Enhancing production through optimisation of DPPH and radical scavenging activity of grape seed extracts
Polyphenols are important for their pharmacological activity and positive contribution to cellular processes within the body. They have the capacity to protect against oxidation of High Density Lipids (HDL) and, thus help the body to retain HDL, while removing the problematic Low Density Lipids (LDL). Polyphenols also possess anti-ulcer, anti-carcinogenic and anti-mutagenic activities. The objective of this study was to evaluate the
effect of temperature and grain size of grape seed on the efficiency of extraction of polyphenols from grape seed, using the compressed hot water and solvent extraction techniques. Polyphenols were extracted from milled (<0.5 mm) and whole grape seed, using compressed hot water (high temperature and high pressure) and solvents (Acetone, Methanol and Ethanol). The total polyphenol content and DPPH radical scavenging activity of the extracts were determined using spectrometer and the active compounds identified using HPLC. Total polyphenol content increased with extraction temperature, but decreased at 200oC. The difference in polyphenol extracts from the milled and whole seed decreased with increase in temperature, but was more evident at 135oC. The 2 hour extracts showed relatively higher values than those for 1 hour, with the lowest difference occurring at 165 oC and the highest at 180 oC. Solvent extracts from whole seeds were very low compared with the milled seeds,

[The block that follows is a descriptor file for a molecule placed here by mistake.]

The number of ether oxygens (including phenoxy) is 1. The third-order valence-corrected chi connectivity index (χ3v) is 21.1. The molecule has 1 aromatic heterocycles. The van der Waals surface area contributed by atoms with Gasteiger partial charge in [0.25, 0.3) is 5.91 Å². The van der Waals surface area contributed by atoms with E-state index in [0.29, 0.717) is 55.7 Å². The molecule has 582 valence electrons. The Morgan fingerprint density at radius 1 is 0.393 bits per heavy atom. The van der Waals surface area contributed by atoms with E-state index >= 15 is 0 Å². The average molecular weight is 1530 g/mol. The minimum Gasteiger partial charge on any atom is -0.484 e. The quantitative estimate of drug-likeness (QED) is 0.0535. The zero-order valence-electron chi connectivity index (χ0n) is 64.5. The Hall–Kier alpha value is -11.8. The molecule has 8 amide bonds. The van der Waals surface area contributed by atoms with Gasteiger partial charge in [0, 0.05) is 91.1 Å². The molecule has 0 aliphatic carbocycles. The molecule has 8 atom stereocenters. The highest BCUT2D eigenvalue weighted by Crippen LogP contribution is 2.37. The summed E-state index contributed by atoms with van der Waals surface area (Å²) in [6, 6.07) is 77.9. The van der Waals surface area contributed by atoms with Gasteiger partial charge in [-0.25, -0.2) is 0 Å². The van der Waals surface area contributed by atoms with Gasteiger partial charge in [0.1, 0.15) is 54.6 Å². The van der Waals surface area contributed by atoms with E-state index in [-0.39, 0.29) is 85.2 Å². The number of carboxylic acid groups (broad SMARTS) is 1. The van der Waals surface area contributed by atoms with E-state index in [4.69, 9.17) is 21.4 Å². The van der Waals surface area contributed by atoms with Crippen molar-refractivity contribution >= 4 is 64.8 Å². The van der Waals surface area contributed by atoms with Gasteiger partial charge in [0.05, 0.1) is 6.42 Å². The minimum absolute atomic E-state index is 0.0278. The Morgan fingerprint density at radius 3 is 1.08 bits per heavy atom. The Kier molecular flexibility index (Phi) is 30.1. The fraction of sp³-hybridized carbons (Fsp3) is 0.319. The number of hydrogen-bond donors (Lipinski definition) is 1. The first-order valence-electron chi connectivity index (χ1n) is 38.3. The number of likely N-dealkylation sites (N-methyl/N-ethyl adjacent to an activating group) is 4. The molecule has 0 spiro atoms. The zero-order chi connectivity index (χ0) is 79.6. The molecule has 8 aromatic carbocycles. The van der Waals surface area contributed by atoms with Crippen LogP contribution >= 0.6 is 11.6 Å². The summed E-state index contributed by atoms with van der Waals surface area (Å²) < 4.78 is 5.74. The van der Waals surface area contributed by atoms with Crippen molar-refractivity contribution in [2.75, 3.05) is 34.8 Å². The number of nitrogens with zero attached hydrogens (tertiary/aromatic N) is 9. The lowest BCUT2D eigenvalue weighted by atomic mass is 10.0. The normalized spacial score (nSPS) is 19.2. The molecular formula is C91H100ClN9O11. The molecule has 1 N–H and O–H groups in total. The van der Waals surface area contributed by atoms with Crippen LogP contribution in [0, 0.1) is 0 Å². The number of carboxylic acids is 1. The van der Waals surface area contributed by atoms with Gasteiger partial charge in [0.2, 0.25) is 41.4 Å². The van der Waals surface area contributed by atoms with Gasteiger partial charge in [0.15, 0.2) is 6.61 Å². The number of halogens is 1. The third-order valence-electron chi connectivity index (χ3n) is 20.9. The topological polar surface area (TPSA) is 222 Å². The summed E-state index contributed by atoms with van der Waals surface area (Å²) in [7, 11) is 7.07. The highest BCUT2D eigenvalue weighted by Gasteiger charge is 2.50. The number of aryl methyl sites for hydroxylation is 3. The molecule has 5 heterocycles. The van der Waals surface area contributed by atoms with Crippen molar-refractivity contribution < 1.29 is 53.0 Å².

with acetone showing the highest value of 105 mg g-1 dry matter for polyphenol content and 110 mg g-1 of dry matter for DPPH radical scavenging activity. Methanol had the lowest value (78 mg g-1 dry matter) for polyphenol extracts and 80 mg g-1 for the DPPH radical scavenging activity. The main extract compounds were gallic acid, catechin and epicatechin.
Key Words: High density lipids, polyphenol, radical scavenging